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Are Shrewsbury folks prepared for winter?

SHREWSBURY, Massachusetts – Because of the huge amount of snow we had the winter of 2010, many homeowners who never had an issue before, suddenly became intimately familiar with the ice dams, roof rakes, and all the rest of the things that seem to follow just after that gorgeous white stuff comes to town. Today, I want to chat a bit about what ice dams are, what causes them, how to prevent them, and what to do if they occur.

Simply put, ice dams themselves occur when snow and ice build up at the edge of your roof, and they are caused quite simply by a lack of ventilation in the attic. As you view your attic from the side, it looks like a giant triangle. Physics dictate that hot air rises, and so were it not for your ridge vent allowing this warm air to escape, the upper part of your attic becomes warmer than the lower part. If the upper part of the attic gets above 32 degrees, the snow on the upper part of the roof melts, turns to water, and rolls down the roof until it reaches an area that’s below 32 degrees. When it hits that colder area, it freezes into a block of ice. Now the trouble starts. With this ice dam in place, preventing water from flowing off the roof, future water pouring down from this upper section now hits the dam and back up underneath the shingles, flooding the attic, dripping down the walls and making a huge mess.

1. Preventing ice dams from forming. There are several critical things that can be done to prevent the formation of ice dams. First, is to add ventilation in the attic. If you don’t already have ridge and soffit vents, look at this spring as a time to add them. If your home is older, and adding soffit and ridge vents is too big of an expense, then consider adding vents in some other way, such as cutting in a vent at each of the gable ends of the home. This added ventilation has one singular goal, which is to ensure that all heights within the attic are the same temperature. It may seem counterproductive to think that making the attic colder is a good idea, but it truly is. Ideally, if the whole attic were the same temperature as the outside, there would be no ice dams.

2. Use a roof rake to remove snow from the roof the day after a storm, and before it freezes up. You’re not there to chip away at existing ice with a rake. This will usually cause far more damage than it stops. If you don’t already have a roof rake, it’s not easy to find one this time of year. Try Home Depot, Lowes, and all of the other major stores, but your best bet might be to buy it on line and have it shipped to you. If your roof is too tall to rake off all of the snow, at least try to get to the lowest few feet near the endue, as this is where ice dams tend to form.

3. If you have a regular ice dam issue, as I did, consider installing heating cables in the particular area that is most susceptible and this will go a long way towards solving all of your problems. Just remember to turn them on and off only as needed, so they don’t waste electricity or cause other issues.

4. When you have your roof redone the next time, install a rubber ice and water barrier on the lower 3-6 feet of your roof, before you put on the new shingles. That extra layer of protection under the shingles is a huge help.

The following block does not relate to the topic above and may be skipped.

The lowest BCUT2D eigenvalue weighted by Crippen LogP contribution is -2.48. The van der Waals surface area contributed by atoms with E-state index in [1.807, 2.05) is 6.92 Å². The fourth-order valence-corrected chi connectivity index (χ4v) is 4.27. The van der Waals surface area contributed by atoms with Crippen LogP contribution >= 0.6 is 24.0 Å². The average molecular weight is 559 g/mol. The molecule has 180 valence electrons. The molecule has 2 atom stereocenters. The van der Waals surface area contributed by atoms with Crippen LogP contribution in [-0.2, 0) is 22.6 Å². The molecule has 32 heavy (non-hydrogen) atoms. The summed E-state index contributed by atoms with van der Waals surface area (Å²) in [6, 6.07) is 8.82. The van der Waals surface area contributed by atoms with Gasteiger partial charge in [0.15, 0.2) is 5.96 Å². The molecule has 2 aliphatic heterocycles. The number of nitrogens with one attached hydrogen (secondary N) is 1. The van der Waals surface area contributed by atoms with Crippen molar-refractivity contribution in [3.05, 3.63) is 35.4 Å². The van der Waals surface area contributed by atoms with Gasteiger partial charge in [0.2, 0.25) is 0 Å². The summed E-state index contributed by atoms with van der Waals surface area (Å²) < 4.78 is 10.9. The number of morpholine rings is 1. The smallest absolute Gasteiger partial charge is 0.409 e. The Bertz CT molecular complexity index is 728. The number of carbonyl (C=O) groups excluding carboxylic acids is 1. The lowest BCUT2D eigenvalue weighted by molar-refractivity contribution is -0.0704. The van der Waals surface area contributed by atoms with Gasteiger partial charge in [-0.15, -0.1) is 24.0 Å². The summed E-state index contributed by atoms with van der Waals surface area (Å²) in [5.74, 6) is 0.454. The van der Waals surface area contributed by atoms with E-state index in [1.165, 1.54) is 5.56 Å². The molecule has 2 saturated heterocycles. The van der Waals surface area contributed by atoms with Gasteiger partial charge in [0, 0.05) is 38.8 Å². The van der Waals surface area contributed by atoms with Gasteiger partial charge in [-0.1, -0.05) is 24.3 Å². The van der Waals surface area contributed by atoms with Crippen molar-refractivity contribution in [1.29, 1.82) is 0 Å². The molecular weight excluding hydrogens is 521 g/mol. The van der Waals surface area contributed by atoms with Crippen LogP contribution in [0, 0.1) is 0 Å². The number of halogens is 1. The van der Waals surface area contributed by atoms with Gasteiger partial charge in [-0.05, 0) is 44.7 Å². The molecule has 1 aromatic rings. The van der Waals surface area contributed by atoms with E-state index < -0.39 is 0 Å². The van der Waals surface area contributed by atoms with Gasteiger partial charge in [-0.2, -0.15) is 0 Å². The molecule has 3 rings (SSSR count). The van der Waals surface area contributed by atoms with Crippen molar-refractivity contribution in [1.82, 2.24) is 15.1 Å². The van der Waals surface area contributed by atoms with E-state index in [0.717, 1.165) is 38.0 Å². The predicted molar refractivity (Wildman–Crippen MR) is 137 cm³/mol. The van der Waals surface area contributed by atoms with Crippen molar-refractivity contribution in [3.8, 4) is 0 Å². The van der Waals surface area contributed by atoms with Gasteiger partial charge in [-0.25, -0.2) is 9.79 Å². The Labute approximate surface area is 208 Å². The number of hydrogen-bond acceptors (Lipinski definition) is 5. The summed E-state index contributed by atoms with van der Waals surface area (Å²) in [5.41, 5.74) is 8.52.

Ok, so there are four ways to prevent ice dams from occurring. Now the question is what to do if you failed to take precautions, and wound up with an ice dam. Well first, what “not to do” is to climb up on a ladder with an ice pick and try to chip it away. It’s never going to be successful, and you will no doubt cause further damage.
Here are a few tricks that may be helpful.

1. First and foremost, you need to cool the attic to stop the flow of water down the roof. If you have roof vents that are blocked, you need to clear them with a roof rake. If you have windows up there, crack them open to let cold air in. Make sure if you’re working up in the attic, you keep the staircase, door or hatchway closed, to keep more heat from coming up.

2. To melt the ice dam, there are a few tricks that people have come up with, which have worked well. Go out and buy some Calcium Chloride ice melting compound, and a pair of ladies panty hose. (Now there’s a shopping trip and a half!) Fill one leg of the stocking with the ice melt compound and tie it off. Use a pole, or roof rake to raise the stocking up onto the roof, in the area of the ice dam, but partially hanging off the roof, and leave it there. In a short time, the CaCl will leach out of the stocking onto the roof and begin to melt the ice. Avoid trying to throw the ice melt mixture up onto the roof. Most likely, you won’t melt the ice dam, and your efforts will cause more melting “above” the dam, which will cause more water to flow down and into your home.

3. One technique I came up with a few years ago in the middle of such an emergency, was to go out and buy a roof heating cable, loop it around the end of the roof rake, and then raise it up and lay it on the area where the ice dam ice. I plugged it in, and left it there overnight, and by morning the ice dam was gone.

4. Once you have a process in place to melt the dam, you now can worry about what’s happened inside. If you work quickly, you may even be able to avoid painting. Mix a 1:1 batch of bleach and water, and with a sponge, dab the bleach mixture on the wet spot. The bleach will tend to get rid of any staining. You won’t know, however, until it’s all dry, but worst case a little paint will do the trick.

Hopefully those tips are helpful. If you have any others, by all means send them over and we’ll add them to the article.

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